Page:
What I learned at FARA’s Scientific Symposium

I’m not a scientist, nor a medical researcher. I’m just a normal FAer. I was invited to the Symposium as part of a Patients Panel, a Q&A session for researchers who might work in a lab and might interact only with FA cells, to meet and understand real FAers, the people who’ll benefit most directly from their work. (Subsequently all the FAers on the panel, including me and Samantha Dwyer from FAN, were invited to become FA Ambassadors for FARA – more on that later).

To be there was humbling but rewarding. It’s amazing to appreciate the range of brilliant minds, all approaching the challenges of FA from different perspectives. There was much detail I couldn’t hope to understand, but I understood the wide range of areas they were working in or on.

So, forgive me for what I just didn’t understand. Here’s a summary of what I think I did:

The thing we probably all know about FA is that it’s genetic. What I’m always impressed by is how the explanations seem so straightforward. Here’s a distillation of what I understand from all I’ve been told or have read: “Your gene is like an instruction book within each cell and the result is production of protein appropriate to that cell’s function. The problem in FA is that there’s an expansion of a repeated sequence (GAAGAAGAA) at one point on the FA gene (FXN) and that causes confusion like if a single page in an instruction manual was there 1,000 times over and you had to read every page before doing a job”. If the problem’s so well understood, might the solution be easy to find?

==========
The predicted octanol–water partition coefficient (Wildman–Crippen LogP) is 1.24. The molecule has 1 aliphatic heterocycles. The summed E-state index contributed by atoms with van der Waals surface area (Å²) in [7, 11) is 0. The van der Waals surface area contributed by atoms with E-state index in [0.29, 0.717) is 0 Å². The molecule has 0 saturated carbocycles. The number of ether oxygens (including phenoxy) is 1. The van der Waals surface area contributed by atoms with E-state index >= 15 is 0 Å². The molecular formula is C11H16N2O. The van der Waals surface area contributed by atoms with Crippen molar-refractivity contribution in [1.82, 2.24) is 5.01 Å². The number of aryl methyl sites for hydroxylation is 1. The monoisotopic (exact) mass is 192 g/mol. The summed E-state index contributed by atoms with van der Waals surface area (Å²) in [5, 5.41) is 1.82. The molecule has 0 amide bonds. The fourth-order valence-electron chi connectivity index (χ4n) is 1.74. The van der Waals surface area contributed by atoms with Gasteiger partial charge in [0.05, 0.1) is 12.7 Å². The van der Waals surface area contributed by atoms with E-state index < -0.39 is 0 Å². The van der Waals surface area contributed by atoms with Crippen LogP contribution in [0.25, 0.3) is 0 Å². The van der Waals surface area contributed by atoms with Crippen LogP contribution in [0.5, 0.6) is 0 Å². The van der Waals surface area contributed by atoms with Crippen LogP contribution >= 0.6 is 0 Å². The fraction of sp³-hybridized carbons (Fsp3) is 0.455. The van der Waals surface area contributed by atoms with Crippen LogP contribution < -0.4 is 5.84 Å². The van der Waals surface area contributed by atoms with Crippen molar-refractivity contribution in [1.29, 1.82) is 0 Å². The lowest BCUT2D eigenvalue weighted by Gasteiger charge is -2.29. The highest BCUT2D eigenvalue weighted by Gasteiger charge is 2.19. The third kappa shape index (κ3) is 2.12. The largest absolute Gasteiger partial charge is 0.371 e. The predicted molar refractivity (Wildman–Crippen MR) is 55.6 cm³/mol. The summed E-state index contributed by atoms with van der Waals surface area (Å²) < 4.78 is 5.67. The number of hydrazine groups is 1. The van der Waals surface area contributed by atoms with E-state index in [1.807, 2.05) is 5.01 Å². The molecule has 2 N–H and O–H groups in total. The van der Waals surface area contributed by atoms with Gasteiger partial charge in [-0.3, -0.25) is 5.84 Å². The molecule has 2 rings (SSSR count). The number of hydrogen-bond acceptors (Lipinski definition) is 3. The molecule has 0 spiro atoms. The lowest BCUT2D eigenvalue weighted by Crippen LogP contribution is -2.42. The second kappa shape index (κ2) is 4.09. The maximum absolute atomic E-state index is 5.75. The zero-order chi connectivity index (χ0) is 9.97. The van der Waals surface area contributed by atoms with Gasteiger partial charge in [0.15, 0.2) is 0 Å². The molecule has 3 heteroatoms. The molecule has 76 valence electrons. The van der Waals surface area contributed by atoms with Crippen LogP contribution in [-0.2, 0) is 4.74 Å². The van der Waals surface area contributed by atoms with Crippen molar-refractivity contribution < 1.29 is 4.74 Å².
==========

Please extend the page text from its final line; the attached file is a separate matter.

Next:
Unfortunately, it’s not that simple. Our genes are in the nucleus of every cell in our bodies and each of us has as many cells in us as there are stars in the universe. And some genes are turned on and others are turned off in different kinds of cells, which is what makes them bone cells, heart cells etc. If we change (correct) a gene in one cell, we want to be sure that the change occurs in all the cells of that type.

There is one branch of work being done to reverse-engineer adult cells back to stem cells. Then, if a way can be found to correct the gene problem in these cells, they can be directed again to specific types like heart, cerebellum, dorsal root ganglia etc., basically the parts where FA impacts most severely.